there is a picture in my living room
of my parents in their twenties, in sunhats,
there is a picture of my father holding me
when i was two years old.
there is a picture of my parents
on their wedding day.
there is a picture of me when i was
ten, eleven, twelve.
i’m seventeen now and
i won’t let my mother
take any of the pictures
i need to believe that, at one point,
this house was more than just
i was born on the second-to-last day
i weighed seven pounds, two ounces,
and it was ninety-nine degrees out.
four years before that, in 1992,
the officers who beat rodney king
within an inch of his life
five years before that, in 1991,
a cyclone in Bangladesh killed
138,000 people and made 10 million
ten years before that, in 1986,
a fire in a Los Angeles library
damaged more than 400,000
and on that day, april 29, 1996, i was born
and i’d like to pretend
that it was a good thing.
i only have one memory of
coming home from california,
where my mother and i had been
for a year
with her parents.
i was four, and a man came up to us
at the airport, and he smiled
and he said hello
and i had no idea who he was.
it was my dad.
when i was nine,
my dad started sleeping on the couch
and we were kicked out of four
of my six childhood homes
and i could never figure out
not until i was eleven when i woke up
with policemen in the doorway
that my drunk dad had called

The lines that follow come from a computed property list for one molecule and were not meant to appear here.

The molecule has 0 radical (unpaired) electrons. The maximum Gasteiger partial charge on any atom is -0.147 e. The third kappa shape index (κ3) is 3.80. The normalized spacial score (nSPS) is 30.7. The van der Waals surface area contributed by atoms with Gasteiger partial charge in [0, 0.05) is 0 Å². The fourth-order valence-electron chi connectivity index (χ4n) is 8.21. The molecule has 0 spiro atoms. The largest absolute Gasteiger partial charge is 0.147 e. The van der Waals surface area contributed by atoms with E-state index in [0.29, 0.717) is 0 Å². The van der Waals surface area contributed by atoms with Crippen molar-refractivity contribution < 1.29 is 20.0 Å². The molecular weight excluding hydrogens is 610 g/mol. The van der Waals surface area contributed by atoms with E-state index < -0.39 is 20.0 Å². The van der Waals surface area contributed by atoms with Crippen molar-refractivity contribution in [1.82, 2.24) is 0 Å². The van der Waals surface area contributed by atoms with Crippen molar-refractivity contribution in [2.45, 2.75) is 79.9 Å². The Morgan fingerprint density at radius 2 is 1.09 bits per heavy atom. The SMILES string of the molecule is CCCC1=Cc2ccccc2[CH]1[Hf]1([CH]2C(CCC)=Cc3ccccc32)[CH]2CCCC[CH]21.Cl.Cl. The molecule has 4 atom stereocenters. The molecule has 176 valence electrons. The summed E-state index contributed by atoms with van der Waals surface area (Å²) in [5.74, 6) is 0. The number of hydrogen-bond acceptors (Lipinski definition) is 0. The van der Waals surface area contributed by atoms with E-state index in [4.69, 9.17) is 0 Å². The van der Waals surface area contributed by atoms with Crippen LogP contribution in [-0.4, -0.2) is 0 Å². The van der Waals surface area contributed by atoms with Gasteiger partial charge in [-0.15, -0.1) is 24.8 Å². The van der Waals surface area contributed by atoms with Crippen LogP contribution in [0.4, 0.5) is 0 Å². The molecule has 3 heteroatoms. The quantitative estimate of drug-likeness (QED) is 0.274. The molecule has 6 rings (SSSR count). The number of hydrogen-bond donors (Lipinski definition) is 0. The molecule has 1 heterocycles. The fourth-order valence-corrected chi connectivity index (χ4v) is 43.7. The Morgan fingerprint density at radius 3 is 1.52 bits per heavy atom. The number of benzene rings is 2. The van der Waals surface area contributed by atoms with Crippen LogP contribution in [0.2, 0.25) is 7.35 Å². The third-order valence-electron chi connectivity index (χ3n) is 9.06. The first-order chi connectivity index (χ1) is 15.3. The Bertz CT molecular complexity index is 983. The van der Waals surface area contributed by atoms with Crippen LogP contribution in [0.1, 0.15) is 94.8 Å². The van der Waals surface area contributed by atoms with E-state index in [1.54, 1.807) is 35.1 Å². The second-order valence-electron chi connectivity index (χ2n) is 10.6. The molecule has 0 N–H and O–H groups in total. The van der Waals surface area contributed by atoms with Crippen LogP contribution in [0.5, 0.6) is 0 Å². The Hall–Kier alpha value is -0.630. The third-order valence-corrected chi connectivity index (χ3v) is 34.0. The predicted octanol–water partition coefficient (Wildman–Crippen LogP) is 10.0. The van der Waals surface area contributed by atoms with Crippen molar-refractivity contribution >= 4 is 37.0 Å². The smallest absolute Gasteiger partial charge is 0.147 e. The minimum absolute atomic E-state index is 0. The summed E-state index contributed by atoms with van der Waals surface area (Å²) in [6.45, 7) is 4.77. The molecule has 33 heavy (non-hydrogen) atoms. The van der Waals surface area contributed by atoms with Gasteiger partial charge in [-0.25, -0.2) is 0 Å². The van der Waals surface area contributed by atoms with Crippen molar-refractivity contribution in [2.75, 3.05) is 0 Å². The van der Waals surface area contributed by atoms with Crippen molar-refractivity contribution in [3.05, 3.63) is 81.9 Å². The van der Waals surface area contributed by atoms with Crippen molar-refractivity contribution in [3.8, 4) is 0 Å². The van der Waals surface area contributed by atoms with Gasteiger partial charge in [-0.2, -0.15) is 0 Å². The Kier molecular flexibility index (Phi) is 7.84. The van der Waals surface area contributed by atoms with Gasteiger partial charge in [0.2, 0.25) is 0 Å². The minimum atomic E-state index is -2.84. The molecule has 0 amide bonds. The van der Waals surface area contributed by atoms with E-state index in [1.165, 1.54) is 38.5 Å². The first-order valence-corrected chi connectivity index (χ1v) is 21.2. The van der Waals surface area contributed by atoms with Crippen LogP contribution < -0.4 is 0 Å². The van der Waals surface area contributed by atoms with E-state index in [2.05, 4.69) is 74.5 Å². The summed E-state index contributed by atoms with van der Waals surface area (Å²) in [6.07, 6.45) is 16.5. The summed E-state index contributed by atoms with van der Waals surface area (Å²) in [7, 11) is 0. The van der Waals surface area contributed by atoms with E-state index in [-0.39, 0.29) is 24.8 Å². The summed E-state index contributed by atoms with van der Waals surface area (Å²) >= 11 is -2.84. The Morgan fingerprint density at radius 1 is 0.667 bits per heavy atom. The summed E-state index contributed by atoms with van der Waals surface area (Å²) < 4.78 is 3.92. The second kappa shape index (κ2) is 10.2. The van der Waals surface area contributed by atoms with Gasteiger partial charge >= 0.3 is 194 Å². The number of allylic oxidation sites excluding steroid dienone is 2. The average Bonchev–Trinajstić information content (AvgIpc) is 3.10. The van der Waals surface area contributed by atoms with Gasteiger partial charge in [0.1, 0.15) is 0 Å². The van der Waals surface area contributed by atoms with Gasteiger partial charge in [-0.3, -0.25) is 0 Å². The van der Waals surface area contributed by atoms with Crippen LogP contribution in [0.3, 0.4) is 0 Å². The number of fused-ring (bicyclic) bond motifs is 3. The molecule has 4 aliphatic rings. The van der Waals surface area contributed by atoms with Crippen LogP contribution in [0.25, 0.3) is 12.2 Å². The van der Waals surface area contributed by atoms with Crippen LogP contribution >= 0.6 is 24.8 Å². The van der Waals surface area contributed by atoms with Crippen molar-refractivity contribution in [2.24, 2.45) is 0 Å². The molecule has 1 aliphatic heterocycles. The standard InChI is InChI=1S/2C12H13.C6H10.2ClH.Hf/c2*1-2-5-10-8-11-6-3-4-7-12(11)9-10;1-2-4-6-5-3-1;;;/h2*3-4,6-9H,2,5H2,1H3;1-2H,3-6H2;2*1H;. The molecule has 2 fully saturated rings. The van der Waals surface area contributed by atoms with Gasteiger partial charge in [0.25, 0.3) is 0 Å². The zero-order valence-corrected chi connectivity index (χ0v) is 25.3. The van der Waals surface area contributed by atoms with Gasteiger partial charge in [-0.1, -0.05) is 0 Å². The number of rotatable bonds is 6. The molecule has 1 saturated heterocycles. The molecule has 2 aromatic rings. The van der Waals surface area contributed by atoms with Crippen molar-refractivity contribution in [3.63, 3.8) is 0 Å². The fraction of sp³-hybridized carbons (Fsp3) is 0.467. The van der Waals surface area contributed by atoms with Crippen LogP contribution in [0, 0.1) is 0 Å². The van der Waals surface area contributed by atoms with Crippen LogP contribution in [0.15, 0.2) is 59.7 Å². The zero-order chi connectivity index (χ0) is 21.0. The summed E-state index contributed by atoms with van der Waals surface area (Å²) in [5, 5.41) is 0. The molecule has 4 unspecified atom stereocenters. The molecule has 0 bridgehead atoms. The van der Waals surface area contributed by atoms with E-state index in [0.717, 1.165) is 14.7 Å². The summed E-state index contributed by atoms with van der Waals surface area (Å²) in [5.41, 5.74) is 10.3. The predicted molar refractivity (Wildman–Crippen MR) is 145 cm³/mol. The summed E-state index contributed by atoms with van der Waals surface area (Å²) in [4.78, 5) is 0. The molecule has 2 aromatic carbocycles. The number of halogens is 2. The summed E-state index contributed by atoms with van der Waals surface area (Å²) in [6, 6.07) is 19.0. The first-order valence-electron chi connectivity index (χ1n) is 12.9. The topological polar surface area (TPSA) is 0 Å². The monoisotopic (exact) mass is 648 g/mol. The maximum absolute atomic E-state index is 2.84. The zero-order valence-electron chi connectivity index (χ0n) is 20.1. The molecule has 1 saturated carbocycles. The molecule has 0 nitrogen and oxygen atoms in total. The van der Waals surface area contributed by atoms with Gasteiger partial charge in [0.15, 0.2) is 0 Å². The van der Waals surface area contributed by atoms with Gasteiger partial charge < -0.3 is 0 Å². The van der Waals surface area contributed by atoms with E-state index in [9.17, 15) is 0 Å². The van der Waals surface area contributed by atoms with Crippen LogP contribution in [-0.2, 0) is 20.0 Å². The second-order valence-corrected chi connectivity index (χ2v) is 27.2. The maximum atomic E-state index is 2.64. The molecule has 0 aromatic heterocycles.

without realizing it.
and i saw the suitcase on his bed.
and i saw the disappointment in their eyes.
and i saw my father’s, bloodshot, avoiding mine
and i felt the tears coming.
i knew then.
my uncle was a drinker, too.
in 1987, he was putting his life back together
with as steady hands as he could
when the police dragged him out of his car,
and left him handcuffed,
on the side of the road.
a drunk driver ended him.
alcohol is a ghost
and it haunts my family.
once i fell down a hill
and shredded my knees on gravel.
once i heard my father call his dog
his “little buddy.”
my mother said,
“why can’t katie be your little buddy?”
and he replied, with a laugh,
she doesn’t live with me.”
once, i was a child.
but i left childhood
with two scars on my knees
and one open wound
that refuses to heal.
my parents love me
but it doesn’t matter.
i love my parents more than anything
my father’s still a recovering alcoholic
who doesn’t give a shit about me
my mother’s still a hateful, angry woman
who only makes decisions she regrets.
i love my parents
and it doesn’t mean shit.
a few years ago i learned
that daddy issues are supposed to make
for a really good whore.
i have never been more disgusted
to know that it’s sexy
when a parent neglects his child,
when he hurts his child,
when that child is in pain.
you know what?
here’s what daddy issues make:
they make for girls like me,
with absent fathers, with dead fathers,
drunk fathers, arrogant fathers,
fathers who are fucked-up,
fathers we wished loved us.
daddy issues make for tears, make for hatred.
they make for girls who will spend a lifetime
because, when we grew up,
i have my dad’s eyes
and my mother’s eyesight
and my dad’s teeth
and my mother’s chin
and my father’s body type
and my mother’s hair.
i have my dad’s sickness
and a prescription for it.
last year, i told my best friend
to “fuck right the hell off”
after she told me she was cutting herself.
(i have my parents’ selfishness.)
i’ve made my boyfriend cry
(i have their ability
to let down the people i love.)
i love my parents
and they love me back.
and it has taught me
isn’t always beautiful.